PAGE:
Barnes & Noble Review Interview with John Grisham
What is your earliest memory of writing a story?
I wrote a story in college and submitted it to Reader's Digest. They chose not to publish it, and for good reason.
When and where do you write? What does your workspace look like?
I write from roughly 7 a.m. to 11 a.m., more when I'm facing the deadline. Five days a week, with plenty of time off. My office is in an old building just behind our farmhouse. It has no phone, no fax, no Internet, a lot of silence.
Why did you want to write about the Great Recession of 2008 in Gray Mountain?
The story starts with the Great Recession but quickly moves away from it. I was fascinated by the way some of the big firms, both law and banking, treated their bright young stars.
What was your proudest moment as an attorney?
My first murder case. I was 27 years old, defending a really good guy who had killed a really bad guy in self-defense. The jury believed us, and rightfully so. I walked him out of the courtroom, a free man.
There's a popular line from The Rainmaker: "I'm alone and outgunned, scared and inexperienced, but I'm right.? Can recall an early moment in your career, as either a novice lawyer or writer, when you knew that you were right, despite the odds against you?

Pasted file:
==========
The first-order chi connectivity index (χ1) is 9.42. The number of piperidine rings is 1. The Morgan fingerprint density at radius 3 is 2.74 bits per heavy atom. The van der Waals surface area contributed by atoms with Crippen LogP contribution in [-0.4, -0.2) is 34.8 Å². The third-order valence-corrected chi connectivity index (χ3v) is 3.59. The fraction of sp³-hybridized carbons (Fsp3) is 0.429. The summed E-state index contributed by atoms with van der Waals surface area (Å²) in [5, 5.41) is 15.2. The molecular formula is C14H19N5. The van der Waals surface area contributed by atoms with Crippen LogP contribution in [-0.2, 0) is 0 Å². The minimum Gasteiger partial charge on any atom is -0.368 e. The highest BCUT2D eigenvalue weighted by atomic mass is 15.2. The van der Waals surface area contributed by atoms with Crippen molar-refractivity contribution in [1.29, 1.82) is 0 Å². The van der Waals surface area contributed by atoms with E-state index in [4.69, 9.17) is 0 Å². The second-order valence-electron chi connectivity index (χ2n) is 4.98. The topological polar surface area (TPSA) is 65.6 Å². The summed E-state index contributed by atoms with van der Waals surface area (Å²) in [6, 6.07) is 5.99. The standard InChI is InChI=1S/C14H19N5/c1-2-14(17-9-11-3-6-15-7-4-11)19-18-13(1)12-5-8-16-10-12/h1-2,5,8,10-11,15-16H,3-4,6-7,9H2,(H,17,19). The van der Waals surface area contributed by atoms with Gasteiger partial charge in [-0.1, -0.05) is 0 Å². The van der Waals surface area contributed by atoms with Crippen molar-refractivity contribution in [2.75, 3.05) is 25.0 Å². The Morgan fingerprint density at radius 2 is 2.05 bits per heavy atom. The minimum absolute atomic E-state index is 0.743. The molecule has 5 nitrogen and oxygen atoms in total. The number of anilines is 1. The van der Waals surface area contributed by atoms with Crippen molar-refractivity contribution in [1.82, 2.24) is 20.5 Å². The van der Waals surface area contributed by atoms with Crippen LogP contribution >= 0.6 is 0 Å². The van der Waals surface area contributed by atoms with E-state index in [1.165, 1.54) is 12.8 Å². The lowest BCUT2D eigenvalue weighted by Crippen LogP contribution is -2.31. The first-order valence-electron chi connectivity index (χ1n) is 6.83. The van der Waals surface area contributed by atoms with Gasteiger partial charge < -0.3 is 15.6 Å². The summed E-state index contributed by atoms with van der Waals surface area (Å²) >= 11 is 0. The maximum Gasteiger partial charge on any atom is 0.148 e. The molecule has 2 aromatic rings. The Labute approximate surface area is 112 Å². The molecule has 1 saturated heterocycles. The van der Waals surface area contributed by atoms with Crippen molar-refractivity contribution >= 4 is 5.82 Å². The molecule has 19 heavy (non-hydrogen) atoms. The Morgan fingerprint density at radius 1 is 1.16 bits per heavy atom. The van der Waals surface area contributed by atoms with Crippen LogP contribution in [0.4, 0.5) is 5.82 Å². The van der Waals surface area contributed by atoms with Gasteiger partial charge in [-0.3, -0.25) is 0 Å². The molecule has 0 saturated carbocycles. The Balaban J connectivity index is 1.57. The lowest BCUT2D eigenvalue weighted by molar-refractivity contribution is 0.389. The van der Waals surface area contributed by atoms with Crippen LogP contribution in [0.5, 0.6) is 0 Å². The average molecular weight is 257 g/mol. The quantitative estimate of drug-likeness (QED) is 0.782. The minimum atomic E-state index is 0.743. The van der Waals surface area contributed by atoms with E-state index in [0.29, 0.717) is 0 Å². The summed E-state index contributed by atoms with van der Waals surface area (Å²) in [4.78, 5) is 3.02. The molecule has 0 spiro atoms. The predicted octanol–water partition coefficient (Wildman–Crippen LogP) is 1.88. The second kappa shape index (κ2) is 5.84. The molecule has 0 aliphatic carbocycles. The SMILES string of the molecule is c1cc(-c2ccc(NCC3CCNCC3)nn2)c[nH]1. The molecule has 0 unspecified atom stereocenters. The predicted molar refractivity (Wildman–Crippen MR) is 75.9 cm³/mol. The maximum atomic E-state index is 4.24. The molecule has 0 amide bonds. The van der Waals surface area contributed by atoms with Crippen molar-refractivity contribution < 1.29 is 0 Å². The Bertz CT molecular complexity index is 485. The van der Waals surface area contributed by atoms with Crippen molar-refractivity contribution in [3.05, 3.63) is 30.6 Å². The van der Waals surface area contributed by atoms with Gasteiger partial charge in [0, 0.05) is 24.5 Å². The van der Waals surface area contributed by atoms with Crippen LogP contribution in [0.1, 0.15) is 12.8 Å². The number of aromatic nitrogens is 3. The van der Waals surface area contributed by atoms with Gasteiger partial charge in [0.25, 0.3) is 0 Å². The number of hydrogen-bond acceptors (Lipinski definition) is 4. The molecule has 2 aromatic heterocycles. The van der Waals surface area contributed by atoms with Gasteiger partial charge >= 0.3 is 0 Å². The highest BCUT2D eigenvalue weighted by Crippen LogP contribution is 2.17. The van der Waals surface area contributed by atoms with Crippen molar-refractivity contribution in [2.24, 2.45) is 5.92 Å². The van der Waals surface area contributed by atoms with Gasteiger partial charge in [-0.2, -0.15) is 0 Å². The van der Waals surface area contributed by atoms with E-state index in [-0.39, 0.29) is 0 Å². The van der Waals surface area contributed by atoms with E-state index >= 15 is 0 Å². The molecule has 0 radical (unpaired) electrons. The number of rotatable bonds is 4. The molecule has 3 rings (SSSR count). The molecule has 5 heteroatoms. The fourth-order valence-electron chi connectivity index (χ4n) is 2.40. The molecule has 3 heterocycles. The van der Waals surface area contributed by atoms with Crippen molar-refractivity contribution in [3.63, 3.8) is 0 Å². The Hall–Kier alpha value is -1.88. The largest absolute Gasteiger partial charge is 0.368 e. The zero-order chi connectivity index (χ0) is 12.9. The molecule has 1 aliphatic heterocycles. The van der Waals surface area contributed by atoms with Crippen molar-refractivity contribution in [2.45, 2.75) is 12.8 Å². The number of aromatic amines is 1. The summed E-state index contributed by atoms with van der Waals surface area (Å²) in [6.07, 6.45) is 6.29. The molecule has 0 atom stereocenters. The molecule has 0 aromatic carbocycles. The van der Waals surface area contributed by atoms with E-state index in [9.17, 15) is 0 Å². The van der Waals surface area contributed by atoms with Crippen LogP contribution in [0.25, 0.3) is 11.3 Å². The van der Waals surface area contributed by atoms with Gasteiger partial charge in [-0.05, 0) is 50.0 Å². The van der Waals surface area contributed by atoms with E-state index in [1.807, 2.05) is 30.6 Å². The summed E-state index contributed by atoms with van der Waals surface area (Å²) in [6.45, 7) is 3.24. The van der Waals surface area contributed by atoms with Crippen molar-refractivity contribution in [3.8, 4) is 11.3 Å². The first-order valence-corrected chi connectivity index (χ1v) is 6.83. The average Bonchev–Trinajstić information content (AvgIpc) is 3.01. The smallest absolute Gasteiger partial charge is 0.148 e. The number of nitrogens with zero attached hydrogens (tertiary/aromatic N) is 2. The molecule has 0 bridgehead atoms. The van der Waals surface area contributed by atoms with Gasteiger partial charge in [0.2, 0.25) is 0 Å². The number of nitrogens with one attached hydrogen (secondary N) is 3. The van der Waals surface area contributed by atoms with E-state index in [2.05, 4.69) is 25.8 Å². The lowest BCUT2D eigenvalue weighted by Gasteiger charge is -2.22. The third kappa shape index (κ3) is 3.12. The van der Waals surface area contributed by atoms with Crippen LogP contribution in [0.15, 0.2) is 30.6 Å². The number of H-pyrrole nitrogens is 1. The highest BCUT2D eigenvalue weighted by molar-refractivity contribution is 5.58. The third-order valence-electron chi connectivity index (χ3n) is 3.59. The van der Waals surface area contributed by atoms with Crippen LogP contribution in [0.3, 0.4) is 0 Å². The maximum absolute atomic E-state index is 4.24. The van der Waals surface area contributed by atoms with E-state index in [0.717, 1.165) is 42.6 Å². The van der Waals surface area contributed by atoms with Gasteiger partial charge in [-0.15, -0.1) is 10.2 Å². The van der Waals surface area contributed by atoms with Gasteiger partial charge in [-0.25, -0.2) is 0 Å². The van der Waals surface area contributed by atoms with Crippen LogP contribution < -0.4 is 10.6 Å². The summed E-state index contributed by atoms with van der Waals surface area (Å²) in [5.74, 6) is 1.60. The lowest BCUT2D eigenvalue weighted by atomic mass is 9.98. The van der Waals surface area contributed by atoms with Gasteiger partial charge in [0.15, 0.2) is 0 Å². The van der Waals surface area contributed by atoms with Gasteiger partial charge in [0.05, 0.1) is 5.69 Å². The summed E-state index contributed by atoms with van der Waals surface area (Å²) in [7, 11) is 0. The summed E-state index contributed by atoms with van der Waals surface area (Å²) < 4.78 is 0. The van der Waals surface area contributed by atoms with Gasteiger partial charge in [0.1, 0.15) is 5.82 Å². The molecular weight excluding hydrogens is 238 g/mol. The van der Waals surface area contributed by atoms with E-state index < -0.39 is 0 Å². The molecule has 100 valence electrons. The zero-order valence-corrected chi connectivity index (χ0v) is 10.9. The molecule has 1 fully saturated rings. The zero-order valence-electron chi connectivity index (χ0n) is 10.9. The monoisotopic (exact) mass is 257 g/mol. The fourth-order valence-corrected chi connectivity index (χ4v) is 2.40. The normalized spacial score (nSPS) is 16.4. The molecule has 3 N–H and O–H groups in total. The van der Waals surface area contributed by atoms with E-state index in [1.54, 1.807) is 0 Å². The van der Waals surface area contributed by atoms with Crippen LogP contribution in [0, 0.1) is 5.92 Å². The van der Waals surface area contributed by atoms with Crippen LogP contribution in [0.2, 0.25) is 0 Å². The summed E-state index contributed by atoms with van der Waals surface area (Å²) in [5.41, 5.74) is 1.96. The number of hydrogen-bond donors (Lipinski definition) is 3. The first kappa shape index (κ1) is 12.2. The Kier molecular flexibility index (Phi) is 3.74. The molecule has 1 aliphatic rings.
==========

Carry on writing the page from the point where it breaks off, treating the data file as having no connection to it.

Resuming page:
That's brilliant - are you sure I wrote that? defended a guy in federal court one time on some vague and trumped-up charges. The government had plenty of lawyers and firepower. They ran over us, and the guy went to prison. That stuck with me for a long time.
Do you feel a certain ownership of the legal thriller genre, given how massive it has become in the wake of your success?
None whatsoever. I didn't invent the genre not sure who did but Scott Turow took it to a much higher level with Presumed Innocent in 1987. It's too vast for any one author to claim.
As a baseball fan, what are your favorite memories of the game, either as a spectator or participant? I have no fond memories as a player. I was usually on the bench. I was, and still am, a huge Cardinals fan. During the 1968 World Series, the Cardinals were defending their title against the Tigers. In game one, Bob Gibson was on the mound for the Cardinals. It was an early afternoon game, and my mother called the school and said I needed to come home for some family reason. I sprinted home, got there just in time for the first pitch, in black-and-white. Gibson struck out 17, still a series record. I vividly remember sitting on the floor, in front of the television, in heaven, while my buddies were still in class.
You served for eight years in the Mississippi House of Representatives. What does the average citizen not know about the lives and work of their politicians? What would they be surprised to know about what happens behind the scenes?